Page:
By Jerry Wagner
Ten states and the District of Columbia have now legalized marijuana for recreational use for adults over 21. And 33 states have legalized medical marijuana. Joining in, Canada legalized it on a federal level last year, and Mexico's pot ban was recently declared unconstitutional by its Supreme Court.
With all of the marijuana victories, new highs must be occurring throughout North America. Such is not the case with the U.S. stock market, however. Despite 10 straight weeks of NASDAQ weekly gains, none of the major equity indexes have hit a new all-time high following the fourth-quarter stock market slump to near bear-market levels.
True, earnings growth was down for the fourth quarter, and this week's growth in GDP failed to hit the lofty 3% mark easily surpassed during earlier quarters of 2018. Small-business confidence has crashed to levels that, while still positive, are back where they were before the 2016 elections. Perhaps these numbers are keeping a lid on the present stock market rally.
Other economic indicators have also been issuing warning signals, and that, too, may be why we have not seen a new market highpoint. Lower consumer expectations and the resulting retail and home-price declines have surfaced. Even jobless claims, which have been in one of their longest downturns … ever, have started to move higher of late. And this type of economic weakness and more have been prevalent around the world.
Yet, technically, each day brings with it another indicator of just how exceptional the run-up in stock prices has been since the low point of Christmas Eve last year. Whether you measure it in consecutive weeks of gains or the percent gained in the shortest time, the latest rally has been one of the best beginnings to a year in stock market history.
You would think that all of the exceptionalism would lead to positive expectations. Yet there seems to be an underlying pessimism among investors today. I think this is rooted in a natural contrarianism that many of us in the industry have learned is justified. More often than not, overenthusiasm by investors has led to disappointment.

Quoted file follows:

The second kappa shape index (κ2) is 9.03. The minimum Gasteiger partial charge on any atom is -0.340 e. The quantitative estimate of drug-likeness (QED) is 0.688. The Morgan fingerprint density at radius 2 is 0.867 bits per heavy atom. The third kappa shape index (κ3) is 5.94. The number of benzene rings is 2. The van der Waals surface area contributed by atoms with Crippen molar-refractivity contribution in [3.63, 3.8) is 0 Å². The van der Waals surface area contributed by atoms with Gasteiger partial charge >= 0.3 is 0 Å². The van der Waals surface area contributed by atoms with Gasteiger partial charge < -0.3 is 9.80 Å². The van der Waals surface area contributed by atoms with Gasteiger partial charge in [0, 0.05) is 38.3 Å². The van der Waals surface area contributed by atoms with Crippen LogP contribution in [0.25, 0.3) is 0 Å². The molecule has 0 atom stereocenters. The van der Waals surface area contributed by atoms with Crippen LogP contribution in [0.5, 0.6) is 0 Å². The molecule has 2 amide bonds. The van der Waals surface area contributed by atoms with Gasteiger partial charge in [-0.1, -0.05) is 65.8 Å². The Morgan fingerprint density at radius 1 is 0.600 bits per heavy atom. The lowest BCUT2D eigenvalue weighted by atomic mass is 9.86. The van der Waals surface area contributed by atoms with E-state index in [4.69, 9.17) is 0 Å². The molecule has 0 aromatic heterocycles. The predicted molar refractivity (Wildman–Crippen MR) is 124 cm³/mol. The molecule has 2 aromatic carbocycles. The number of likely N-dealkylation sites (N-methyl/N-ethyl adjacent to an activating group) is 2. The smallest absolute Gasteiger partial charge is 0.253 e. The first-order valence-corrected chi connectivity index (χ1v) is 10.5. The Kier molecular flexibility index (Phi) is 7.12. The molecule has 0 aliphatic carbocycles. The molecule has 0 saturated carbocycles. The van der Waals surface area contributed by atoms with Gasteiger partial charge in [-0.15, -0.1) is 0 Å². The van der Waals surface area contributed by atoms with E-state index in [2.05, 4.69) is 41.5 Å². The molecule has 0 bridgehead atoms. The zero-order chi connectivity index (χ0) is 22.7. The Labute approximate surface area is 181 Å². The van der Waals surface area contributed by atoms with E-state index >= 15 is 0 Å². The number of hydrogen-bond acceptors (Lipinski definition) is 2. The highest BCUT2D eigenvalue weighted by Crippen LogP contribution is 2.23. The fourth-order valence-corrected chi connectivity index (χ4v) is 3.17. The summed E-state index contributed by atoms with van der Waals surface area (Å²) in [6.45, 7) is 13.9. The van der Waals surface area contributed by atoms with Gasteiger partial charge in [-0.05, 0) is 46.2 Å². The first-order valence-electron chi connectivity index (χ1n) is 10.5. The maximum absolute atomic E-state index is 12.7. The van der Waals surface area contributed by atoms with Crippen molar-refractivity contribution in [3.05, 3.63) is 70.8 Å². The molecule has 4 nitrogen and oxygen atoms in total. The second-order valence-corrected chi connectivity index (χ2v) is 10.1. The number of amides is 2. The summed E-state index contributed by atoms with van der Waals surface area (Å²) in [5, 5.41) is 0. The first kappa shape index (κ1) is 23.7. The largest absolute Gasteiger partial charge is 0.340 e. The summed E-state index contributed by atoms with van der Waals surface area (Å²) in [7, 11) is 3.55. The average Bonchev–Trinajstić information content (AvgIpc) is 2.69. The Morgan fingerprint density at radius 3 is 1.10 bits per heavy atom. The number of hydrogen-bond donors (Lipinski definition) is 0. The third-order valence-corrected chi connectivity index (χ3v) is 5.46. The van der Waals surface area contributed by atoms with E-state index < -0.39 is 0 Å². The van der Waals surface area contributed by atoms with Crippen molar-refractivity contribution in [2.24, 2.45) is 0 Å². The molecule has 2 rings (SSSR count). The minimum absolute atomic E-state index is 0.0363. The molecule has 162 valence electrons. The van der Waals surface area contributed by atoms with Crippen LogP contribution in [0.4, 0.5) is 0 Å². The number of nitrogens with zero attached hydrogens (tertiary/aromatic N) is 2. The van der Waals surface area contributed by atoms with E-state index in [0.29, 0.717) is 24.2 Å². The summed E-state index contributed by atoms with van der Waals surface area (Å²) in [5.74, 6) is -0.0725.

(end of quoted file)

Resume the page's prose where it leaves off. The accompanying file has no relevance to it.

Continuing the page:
Yet we have also often learned that investors tend to be underwhelmed by market strength that comes right after a serious market decline. From a technical market perspective, this does not look like your standard overbought market that could lead to a correction. Yes, statistically we are there. But the move has been so strong and so exceptional that we may have moved from the normal worry at this stage of an overbought market to a market where strength begets strength.
Ten consecutive up weeks in the NASDAQ has always led to higher prices a quarter into the future - and usually a year into the future as well. Currently, more than 90% of the S&P 500 stocks are over their 50-day moving average. Such a strong trend indicator hasn't happened in over three years. In the past, that long of a drought has led to higher prices over the next one, three, and six months nearly all of the time.
Even in periods when we have registered the lowest GDP growth in the last eight quarters, the pessimism over such a weakening economy has usually been negated by two months of positive price movement. Since the 1950s, this has happened only six other times, but the market ended higher 1, 3, and 12 months later (median additional gains at one year were 18%).
While I believe a pause is likely over the next few weeks, I also believe it is more likely to be a mere dip and that the market likely has much farther to run. Sure, if the trade talks with China turn negative, a greater decline is possible, but the sheer magnitude of the stock market's current momentum suggests that a new high is likely.
The broader market has already made a new high.
And for the last 50 years, March and April have packed the best one-two monthly punch on a seasonal basis. March has averaged a gain of 1.47%, while April has added 2.25% on average over the last 20 years!